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Hunters fire back at environmental group’s effort to ban ‘toxic’ lead bullets

 

Hunters are up in arms over an Arizona-based conservation group latest bid to get the federal government to ban lead bullets, which the environmentalists claim contaminates the food chain.

The Center for Biological Diversity, which claims 220,000 members, has sent a petition  to the Environmental Protection Agency on behalf of nearly 100 groups in 35 states asking the agency to regulate lead right out of ammunition. It's the second time the group has attempted to get the EPA to take up the cause, and the group is currently suing the federal agency for rejecting the previous bid.

Hunting groups scoff at the Center's claims that lead left in the carcasses of animals they shoot but don't collect harms the food chain and that spent casings can contaminate groundwater. They say the group has long sought to curb their rights to hunt and own firearms.

“They are like a woodpecker without any wood. They just keep pecking away,” Lawrence Keane of the National Shooting Sports Foundation told FoxNews.com. “It’s clear that their motivation is to end hunting in the United States.”

The environmental group claims the EPA has jurisdiction over bullets through the 1976 Toxic Substances Control Act. But an EPA spokesman told FoxNews.com the agency denied the previous petition because the agency does not share the opinion it has legal authority over bullets and shotgun pellets.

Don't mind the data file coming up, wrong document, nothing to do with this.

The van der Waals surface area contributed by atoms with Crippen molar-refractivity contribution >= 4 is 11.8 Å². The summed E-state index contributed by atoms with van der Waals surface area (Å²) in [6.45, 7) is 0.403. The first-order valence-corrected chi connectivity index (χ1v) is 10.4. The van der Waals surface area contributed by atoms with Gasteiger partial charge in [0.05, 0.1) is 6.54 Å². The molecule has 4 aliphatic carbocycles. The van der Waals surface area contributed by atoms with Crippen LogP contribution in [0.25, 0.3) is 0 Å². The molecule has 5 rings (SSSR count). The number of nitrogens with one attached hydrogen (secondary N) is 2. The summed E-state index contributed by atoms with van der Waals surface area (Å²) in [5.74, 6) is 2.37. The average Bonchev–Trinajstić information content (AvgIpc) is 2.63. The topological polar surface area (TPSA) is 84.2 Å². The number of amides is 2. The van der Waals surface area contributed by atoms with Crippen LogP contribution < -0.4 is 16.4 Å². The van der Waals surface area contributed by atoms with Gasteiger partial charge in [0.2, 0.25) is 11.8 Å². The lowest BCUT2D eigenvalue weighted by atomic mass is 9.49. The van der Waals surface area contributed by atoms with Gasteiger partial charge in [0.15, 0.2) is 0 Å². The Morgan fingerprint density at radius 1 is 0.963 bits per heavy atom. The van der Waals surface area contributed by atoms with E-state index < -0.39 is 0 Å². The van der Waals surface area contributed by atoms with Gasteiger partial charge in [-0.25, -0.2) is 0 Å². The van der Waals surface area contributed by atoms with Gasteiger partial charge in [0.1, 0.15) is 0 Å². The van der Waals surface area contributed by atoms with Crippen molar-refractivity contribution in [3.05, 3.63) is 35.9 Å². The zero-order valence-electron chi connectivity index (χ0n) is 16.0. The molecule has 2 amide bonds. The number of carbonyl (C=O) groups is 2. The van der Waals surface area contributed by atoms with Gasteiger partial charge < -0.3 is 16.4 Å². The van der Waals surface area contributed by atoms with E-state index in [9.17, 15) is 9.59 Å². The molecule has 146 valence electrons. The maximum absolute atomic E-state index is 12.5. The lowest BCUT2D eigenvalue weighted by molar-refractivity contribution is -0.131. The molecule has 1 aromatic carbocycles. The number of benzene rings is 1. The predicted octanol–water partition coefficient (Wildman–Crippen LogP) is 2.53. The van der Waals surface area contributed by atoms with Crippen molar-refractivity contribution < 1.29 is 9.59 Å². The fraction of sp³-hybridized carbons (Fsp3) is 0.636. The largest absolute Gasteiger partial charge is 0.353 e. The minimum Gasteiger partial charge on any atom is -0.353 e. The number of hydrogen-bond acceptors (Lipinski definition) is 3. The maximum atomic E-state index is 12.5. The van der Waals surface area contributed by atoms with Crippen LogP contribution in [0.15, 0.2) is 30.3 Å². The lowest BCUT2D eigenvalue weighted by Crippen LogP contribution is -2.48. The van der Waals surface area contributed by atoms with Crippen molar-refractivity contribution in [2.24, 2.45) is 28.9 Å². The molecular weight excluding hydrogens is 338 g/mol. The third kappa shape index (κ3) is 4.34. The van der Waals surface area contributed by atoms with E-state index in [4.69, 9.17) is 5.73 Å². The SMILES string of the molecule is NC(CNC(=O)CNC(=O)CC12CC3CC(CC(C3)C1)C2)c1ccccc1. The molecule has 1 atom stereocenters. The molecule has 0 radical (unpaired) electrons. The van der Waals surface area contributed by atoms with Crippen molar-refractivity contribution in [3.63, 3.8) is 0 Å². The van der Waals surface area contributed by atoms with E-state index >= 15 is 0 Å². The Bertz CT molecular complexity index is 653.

Keane, who noted that the environmental group's original petition did not exempt police officers or military personnel from using lead bullets, applauded the EPA for understanding its role.

“Regulating ammunition for hunting is simply not in the EPA’s sandbox,” said Keane

Officials at the Center for Biological Diversity, a 501(c)3 organization that took in just under $8 million in 2010, declined to comment to FoxNews.com. But earlier this week, spokesman Jeff Miller released a statement outlining the group's case.

“The unnecessary poisoning of eagles, condors and other wildlife is a national tragedy that the EPA can easily put an end to," Miller said. "There are safe, available alternatives to lead ammo for all hunting and shooting sports, so there’s no reason for this poisoning to go on.

“This isn’t about hunting — it’s about switching to nontoxic materials to stop preventable lead poisoning,” Miller said.

Keane disputed the claim that lead bullets are a threat to anything other than what they are fired at.

"There's no sound science that show lead ammunition having an impact on wildlife population," said Keane, adding that the firearms industry pays a federal excise tax of 11 percent on ammunition, which goes to wildlife conservation programs.

Last month, Rep.Jeff Miller (R-Fla.) has recently authored a bill called the Sportsmen’s Heritage Act of 2012 which places protections on hunting, fishing and shooting. The bill would clarify that materials commonly used in hunting and fishing fall outside the scope of the EPA's enforcement of the Toxic Substances Control Act.

“Most of our fish and wildlife habitat can be attributed to the taxes paid by the firearms, ammunition and sport fishing tackle industries through sportsmen," Miller told FoxNews.com. "Ammunition prices are already on the rise and imposing a ban on traditional ammunition and fishing tackle would result in considerable reductions in the number of sportsmen participating in the outdoors, and funding the future of our fish and wildlife habitat.”